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Curr Treat Options Cardiovasc Med. 2016 May;18(5):31. doi: 10.1007/s11936-016-0456-8.

Systemic Full Dose, Half Dose, and Catheter Directed Thrombolysis for Pulmonary Embolism. When to Use and How to Choose?

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Arizona Cardiovascular Consultants and Vein Clinic, 3850 E. Baseline Road, Building 1, Suite 102, Mesa, AZ, 85206, USA.
A.T. Still University, Mesa, AZ, USA.


Treatment of pulmonary embolism (PE) is variable amongst different and even the same institutions. With the introduction of different forms of thrombolysis, catheter based interventions, and new oral anticoagulants, the treatment and decision-making process has become more complex. The different forms of classification of PE into massive, submassive, severe, moderate, intermediate high risk, intermediate low risk, and low risk have only added to this complexity. The main two reasons for such classifications have been to aid in assessment of patient prognosis and in the intent to carefully select patients who are high risk and would benefit from thrombolysis. The literature supports the use of thrombolysis in high risk patients albeit at the risk of a higher bleeding rate. It has been suggested that survival can improve in both massive and submassive PE with thrombolysis. Studies have shown a reduced risk of bleeding with reduction of the doses of the thrombolytic and anticoagulant agents while imparting the same beneficial effects seen in full dose thrombolysis. The opinion of this author is that treatment of massive and submassive forms of PE can become standardized, safe, streamlined, and simplified by using a lower dose of systemic thrombolysis for both and an anticoagulation regimen without the necessity for expensive approaches such as invasive catheter placement in the pulmonary circulation.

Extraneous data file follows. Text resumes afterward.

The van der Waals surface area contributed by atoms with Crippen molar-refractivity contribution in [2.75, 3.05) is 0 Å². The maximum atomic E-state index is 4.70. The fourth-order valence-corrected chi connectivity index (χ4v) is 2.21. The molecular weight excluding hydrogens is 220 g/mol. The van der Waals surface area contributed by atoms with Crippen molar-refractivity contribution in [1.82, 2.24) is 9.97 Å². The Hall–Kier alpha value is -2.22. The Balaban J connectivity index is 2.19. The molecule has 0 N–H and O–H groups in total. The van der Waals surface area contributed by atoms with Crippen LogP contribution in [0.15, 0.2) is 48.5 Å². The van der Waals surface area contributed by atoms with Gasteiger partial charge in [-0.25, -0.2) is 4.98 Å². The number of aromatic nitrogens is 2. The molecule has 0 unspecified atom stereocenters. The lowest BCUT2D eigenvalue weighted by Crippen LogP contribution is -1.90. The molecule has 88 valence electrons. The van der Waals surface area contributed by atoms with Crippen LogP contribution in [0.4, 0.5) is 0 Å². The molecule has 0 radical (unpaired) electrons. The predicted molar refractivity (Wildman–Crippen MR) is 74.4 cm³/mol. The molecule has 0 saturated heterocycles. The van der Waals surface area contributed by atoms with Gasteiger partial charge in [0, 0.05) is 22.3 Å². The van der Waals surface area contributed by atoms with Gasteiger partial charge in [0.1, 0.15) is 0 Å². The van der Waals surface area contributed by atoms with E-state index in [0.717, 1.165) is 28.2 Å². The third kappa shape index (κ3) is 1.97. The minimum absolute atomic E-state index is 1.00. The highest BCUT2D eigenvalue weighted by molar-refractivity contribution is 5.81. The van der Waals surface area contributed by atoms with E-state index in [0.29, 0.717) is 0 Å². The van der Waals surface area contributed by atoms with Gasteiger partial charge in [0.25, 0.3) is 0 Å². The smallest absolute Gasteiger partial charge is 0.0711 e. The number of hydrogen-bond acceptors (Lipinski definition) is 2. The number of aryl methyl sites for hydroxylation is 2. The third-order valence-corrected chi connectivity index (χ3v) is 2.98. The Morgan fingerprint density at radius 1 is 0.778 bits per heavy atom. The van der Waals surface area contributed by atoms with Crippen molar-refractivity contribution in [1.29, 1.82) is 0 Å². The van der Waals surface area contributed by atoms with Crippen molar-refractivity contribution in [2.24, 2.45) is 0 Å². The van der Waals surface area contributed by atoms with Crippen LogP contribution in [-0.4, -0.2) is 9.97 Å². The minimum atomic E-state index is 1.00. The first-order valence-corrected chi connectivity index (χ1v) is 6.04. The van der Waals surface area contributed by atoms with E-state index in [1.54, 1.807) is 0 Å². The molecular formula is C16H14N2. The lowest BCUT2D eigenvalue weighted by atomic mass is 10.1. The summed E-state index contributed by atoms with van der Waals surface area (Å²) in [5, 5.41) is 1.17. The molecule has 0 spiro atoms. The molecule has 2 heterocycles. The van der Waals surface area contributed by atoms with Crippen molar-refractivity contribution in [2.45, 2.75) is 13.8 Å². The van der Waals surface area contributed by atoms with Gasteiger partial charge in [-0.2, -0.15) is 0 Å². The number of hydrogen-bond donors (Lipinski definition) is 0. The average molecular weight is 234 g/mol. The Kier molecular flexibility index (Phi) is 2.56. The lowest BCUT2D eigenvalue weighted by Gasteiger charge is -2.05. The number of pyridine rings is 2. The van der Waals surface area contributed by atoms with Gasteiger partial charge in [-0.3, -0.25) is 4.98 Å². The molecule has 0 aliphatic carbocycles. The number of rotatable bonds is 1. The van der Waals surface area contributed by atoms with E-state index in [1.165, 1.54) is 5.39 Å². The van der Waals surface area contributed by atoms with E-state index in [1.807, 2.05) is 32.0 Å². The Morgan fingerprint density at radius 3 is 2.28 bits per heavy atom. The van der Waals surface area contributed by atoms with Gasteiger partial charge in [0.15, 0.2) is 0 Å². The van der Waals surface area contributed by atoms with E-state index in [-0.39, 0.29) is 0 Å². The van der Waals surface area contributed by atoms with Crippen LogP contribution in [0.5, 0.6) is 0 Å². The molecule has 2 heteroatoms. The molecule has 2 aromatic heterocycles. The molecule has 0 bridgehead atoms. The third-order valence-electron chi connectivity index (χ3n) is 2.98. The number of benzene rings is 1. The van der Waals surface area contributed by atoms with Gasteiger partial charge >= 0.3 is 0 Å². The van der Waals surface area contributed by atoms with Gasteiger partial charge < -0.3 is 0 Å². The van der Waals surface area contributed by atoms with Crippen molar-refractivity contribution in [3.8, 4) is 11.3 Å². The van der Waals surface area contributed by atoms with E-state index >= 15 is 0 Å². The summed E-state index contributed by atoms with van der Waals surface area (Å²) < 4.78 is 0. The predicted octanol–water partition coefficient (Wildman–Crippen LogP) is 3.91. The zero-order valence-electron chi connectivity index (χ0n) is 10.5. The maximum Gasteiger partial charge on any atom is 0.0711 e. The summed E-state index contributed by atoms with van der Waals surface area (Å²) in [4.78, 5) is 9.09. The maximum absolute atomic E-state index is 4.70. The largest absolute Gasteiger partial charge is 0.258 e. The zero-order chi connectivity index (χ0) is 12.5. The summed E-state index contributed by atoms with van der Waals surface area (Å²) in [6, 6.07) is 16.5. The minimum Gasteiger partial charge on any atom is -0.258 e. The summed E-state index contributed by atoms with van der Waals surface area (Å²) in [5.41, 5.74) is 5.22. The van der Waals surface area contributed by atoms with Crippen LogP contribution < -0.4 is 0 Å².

Catheter directed thrombolysis; Half dose thrombolysis; Pulmonary embolism; Pulmonary hypertension; Ultrasound facilitated


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